Through engaging with translations of a song into a number of different Aboriginal and Torres Strait Islander languages, children will develop a shared appreciation of, and pride in, the diversity of Aboriginal and Torres Strait Islander languages.
Numbers - Kutju (koo-joo) One (1) - Kutjara ( koo-djah-rah) Two (2) - Munkurpa (man-koor-pah) Three (3)
Anangu mainly speak Pitjantjatjara and Yunkunytjatjara. These are dialects of the Western Desert Language, the largest language group of Aboriginal Australia. The group includes 4000 speakers and stretched northwest to Balgo, west to Port Headland, south to Kalgoorlie, Yalata, Oodnadatta and northeast of Alice Springs.
Taba naba naba norem Tugi penai siri Dinghy e naba we Miko keimi Sere re naba we Taba naba naba norem Style Taba naba naba norem Tugi penai siri Dinghy e naba we Miko keimi Sere re naba we Taba naba naba norem Style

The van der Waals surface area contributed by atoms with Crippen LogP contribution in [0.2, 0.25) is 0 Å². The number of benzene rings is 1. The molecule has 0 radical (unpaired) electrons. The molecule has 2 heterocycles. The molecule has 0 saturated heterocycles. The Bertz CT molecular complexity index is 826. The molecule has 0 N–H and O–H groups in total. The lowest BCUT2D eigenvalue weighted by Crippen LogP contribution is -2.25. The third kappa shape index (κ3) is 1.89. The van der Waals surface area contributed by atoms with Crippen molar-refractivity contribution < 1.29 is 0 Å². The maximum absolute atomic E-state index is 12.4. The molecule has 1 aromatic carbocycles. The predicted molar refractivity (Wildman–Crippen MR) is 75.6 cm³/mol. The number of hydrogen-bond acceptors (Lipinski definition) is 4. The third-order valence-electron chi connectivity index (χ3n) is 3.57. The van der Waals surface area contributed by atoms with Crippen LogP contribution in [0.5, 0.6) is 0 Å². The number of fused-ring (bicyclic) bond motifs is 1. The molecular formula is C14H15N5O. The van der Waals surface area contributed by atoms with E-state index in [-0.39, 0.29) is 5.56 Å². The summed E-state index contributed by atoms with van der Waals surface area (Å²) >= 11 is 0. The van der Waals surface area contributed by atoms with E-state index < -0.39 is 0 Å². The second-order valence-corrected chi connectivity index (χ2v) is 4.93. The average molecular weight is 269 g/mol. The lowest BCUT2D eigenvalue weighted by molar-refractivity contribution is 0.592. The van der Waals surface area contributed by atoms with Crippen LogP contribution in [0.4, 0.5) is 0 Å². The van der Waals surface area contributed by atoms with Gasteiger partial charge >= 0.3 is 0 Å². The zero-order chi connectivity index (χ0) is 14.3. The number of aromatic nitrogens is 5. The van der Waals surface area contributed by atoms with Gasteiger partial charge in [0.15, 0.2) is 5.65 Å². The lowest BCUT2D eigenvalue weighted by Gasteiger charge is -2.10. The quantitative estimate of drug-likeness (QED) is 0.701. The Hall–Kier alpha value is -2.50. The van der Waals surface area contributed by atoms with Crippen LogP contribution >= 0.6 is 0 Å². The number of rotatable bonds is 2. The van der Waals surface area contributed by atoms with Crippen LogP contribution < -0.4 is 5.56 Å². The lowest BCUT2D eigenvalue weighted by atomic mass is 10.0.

Taba naba naba norem Tugi penai siri Dinghy e naba we Miko keimi Sere re naba we Taba naba naba norem Style
Hints and Tips:
Come on let's go to the reef Get into the dinghy when the morning tide is low Let us row to the edge of the reef Come on let's go to the reef.
Taba Naba is a children's song originating in the Torres Strait Islands just north of the continent of Australia. This song is usually accompanied by a sit-down dance where the dancers perform traditional movements corresponding to the lyrics.
Ay ay ay oola Oola oola oola ay Yippee yay yipee yay
Goo wana goo wana Goo wana goo wana Goo wah - Choo!
Hints and Tips:
This is a song in Yorta Yorta, the language of one of the Aboriginal Communities.
It cannot be translated word for word, however, research shows it a song about a goanna, the 'choo' is shooing the goanna away. The word 'goanna' is the English name for the animal, it was their closest approximation of the name Aboriginals used for the animal.